In a desire to “roll down his windows and unlock his doors” and get to know his neighbors, Alterman launched a photo project called East Siders Matter. Here he shares his story of how the project came to be, how it impacted the neighborhood, and how he came to know his community better, with a clearer picture of the dynamics of rootedness, change and gentrification, through his camera lens.
With refined aperture and clear focus, this Charleston native has been documenting his community for decades, using his lens to capture the dynamics of rootedness, change and gentrification.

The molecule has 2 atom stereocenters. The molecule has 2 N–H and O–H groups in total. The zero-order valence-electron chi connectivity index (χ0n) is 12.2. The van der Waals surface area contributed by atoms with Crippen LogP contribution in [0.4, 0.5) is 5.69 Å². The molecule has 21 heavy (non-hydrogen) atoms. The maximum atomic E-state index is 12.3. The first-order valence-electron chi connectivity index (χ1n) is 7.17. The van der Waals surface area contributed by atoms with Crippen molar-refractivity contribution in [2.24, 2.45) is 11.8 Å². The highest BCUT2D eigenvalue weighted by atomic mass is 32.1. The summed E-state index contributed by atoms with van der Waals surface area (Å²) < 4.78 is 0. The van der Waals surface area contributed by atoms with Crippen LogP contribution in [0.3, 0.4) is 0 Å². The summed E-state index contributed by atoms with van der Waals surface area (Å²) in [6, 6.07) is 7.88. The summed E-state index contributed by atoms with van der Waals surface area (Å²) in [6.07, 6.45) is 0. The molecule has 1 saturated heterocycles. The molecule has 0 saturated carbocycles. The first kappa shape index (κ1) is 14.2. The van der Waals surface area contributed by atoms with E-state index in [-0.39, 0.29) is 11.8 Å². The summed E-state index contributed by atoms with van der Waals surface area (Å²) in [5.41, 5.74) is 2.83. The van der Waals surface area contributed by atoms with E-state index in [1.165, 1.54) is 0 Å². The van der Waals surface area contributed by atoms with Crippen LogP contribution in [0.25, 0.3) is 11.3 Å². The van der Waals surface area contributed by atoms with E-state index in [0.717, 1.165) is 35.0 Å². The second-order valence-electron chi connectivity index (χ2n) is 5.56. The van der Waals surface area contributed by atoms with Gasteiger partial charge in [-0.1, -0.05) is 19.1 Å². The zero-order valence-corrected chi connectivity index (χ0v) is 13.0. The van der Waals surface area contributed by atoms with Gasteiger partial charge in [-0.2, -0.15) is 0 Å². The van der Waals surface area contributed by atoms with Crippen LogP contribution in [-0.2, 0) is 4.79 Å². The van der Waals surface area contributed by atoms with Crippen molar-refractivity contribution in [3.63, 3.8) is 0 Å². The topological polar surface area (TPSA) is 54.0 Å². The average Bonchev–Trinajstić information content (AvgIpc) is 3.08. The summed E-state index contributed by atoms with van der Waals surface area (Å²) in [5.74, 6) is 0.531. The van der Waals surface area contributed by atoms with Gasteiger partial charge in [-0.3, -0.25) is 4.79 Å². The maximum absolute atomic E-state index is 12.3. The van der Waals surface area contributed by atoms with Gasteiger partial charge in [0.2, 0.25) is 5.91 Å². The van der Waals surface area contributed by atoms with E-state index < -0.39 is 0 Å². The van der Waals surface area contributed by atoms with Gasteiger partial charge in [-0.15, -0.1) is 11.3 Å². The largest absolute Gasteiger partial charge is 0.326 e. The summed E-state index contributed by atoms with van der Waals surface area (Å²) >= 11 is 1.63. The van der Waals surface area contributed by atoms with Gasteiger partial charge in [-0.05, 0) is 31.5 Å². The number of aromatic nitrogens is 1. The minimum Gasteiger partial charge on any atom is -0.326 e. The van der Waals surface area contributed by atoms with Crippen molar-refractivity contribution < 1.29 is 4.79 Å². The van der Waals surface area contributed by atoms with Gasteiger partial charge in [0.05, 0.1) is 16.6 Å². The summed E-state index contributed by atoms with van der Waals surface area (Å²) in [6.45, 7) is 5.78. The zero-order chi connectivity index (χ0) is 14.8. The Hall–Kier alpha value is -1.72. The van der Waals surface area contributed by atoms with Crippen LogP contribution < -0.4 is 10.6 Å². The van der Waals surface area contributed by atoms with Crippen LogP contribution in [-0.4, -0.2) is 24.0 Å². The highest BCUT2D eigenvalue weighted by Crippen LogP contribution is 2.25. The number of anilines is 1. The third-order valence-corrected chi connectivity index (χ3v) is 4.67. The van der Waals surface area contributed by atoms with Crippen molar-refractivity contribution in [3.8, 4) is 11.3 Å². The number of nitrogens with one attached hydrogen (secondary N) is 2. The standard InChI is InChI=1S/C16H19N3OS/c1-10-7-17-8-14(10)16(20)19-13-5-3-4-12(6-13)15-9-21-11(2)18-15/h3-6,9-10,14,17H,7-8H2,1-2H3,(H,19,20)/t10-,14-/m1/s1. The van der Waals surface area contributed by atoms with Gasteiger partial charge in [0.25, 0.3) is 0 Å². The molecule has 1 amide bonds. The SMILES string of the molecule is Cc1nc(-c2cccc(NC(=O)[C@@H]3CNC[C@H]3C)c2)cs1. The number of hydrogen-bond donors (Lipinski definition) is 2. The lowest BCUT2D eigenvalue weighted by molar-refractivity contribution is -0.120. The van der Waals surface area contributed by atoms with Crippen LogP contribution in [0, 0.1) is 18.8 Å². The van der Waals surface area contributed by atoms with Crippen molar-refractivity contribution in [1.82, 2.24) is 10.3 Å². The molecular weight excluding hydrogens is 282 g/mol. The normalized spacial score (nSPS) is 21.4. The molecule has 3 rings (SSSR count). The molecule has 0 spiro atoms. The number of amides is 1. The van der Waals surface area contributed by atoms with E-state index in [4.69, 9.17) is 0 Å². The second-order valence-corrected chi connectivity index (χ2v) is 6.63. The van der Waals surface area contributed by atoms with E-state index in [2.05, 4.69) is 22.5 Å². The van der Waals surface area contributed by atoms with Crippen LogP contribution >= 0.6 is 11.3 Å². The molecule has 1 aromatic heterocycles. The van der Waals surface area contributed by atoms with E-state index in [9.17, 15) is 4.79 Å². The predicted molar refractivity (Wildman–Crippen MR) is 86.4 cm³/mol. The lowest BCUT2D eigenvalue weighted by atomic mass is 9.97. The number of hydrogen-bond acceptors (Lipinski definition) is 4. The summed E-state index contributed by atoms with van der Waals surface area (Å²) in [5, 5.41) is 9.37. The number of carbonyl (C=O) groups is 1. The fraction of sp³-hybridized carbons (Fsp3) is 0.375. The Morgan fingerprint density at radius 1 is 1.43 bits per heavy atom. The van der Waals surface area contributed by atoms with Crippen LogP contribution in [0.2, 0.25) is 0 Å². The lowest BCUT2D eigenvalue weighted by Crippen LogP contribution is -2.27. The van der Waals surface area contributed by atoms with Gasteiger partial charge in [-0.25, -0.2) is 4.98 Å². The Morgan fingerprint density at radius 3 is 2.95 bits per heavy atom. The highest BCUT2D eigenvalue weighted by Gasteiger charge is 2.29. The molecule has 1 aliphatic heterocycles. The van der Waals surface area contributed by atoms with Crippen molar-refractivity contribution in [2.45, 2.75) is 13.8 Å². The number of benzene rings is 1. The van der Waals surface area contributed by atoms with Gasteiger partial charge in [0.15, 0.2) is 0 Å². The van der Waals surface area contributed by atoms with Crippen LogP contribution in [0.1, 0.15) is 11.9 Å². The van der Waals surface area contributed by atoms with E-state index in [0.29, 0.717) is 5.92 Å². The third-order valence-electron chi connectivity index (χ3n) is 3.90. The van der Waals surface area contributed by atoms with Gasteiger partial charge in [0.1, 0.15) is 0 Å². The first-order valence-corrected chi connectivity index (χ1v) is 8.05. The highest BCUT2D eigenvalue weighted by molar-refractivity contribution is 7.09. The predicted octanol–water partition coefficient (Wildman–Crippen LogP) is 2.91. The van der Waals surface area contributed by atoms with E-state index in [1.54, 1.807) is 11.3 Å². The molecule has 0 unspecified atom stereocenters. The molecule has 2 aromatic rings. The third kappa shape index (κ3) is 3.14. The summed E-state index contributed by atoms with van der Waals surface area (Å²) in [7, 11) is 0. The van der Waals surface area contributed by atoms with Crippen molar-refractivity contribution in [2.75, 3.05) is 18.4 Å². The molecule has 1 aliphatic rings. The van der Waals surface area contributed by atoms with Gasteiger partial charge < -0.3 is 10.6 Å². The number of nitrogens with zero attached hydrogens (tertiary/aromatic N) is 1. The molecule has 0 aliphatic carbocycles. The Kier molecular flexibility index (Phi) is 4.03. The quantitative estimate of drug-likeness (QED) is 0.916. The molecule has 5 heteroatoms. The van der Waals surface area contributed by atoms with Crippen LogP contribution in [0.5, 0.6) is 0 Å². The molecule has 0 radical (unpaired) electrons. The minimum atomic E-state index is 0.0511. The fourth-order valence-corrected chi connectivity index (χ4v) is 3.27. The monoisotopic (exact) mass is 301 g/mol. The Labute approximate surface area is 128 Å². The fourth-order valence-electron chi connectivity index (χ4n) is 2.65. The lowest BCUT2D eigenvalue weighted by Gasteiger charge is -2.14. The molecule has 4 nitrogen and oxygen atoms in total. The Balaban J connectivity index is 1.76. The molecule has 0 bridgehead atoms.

As a Charleston native and professional photographer, Jack has long been a close observer and capturer of his surroundings. He paid attention when his parents packed up their car and traveled the nine miles out to Sullivan’s Island for the summer—a short drive through the Charleston’s East Side neighborhood. “Roll up your windows and lock the doors,” his mother would warn as the white family traversed this predominantly black neighborhood. Today, that neighborhood remains predominantly African American, however gentrification is rapidly changing the face, and future, of the East Side.